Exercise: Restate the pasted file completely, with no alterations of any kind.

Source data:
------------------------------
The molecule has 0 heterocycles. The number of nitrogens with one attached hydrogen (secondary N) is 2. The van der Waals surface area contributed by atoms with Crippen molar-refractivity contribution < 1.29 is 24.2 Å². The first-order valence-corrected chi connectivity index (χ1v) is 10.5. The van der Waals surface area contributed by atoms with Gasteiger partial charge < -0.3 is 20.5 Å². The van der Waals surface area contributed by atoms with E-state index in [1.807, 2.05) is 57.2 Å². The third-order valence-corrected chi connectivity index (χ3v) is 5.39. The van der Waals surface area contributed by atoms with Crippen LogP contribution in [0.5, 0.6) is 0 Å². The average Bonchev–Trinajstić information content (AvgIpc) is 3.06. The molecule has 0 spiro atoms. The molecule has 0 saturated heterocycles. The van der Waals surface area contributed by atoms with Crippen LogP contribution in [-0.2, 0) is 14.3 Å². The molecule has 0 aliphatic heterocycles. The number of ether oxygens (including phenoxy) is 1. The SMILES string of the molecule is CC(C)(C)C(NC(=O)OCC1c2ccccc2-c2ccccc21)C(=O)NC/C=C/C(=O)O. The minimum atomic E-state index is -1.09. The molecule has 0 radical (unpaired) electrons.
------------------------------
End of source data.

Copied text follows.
The molecule has 0 heterocycles. The number of nitrogens with one attached hydrogen (secondary N) is 2. The van der Waals surface area contributed by atoms with Crippen molar-refractivity contribution < 1.29 is 24.2 Å². The first-order valence-corrected chi connectivity index (χ1v) is 10.5. The van der Waals surface area contributed by atoms with Gasteiger partial charge < -0.3 is 20.5 Å². The van der Waals surface area contributed by atoms with E-state index in [1.807, 2.05) is 57.2 Å². The third-order valence-corrected chi connectivity index (χ3v) is 5.39. The van der Waals surface area contributed by atoms with Crippen LogP contribution in [0.5, 0.6) is 0 Å². The average Bonchev–Trinajstić information content (AvgIpc) is 3.06. The molecule has 0 spiro atoms. The molecule has 0 saturated heterocycles. The van der Waals surface area contributed by atoms with Crippen LogP contribution in [-0.2, 0) is 14.3 Å². The molecule has 0 aliphatic heterocycles. The number of ether oxygens (including phenoxy) is 1. The SMILES string of the molecule is CC(C)(C)C(NC(=O)OCC1c2ccccc2-c2ccccc21)C(=O)NC/C=C/C(=O)O. The minimum atomic E-state index is -1.09. The molecule has 0 radical (unpaired) electrons.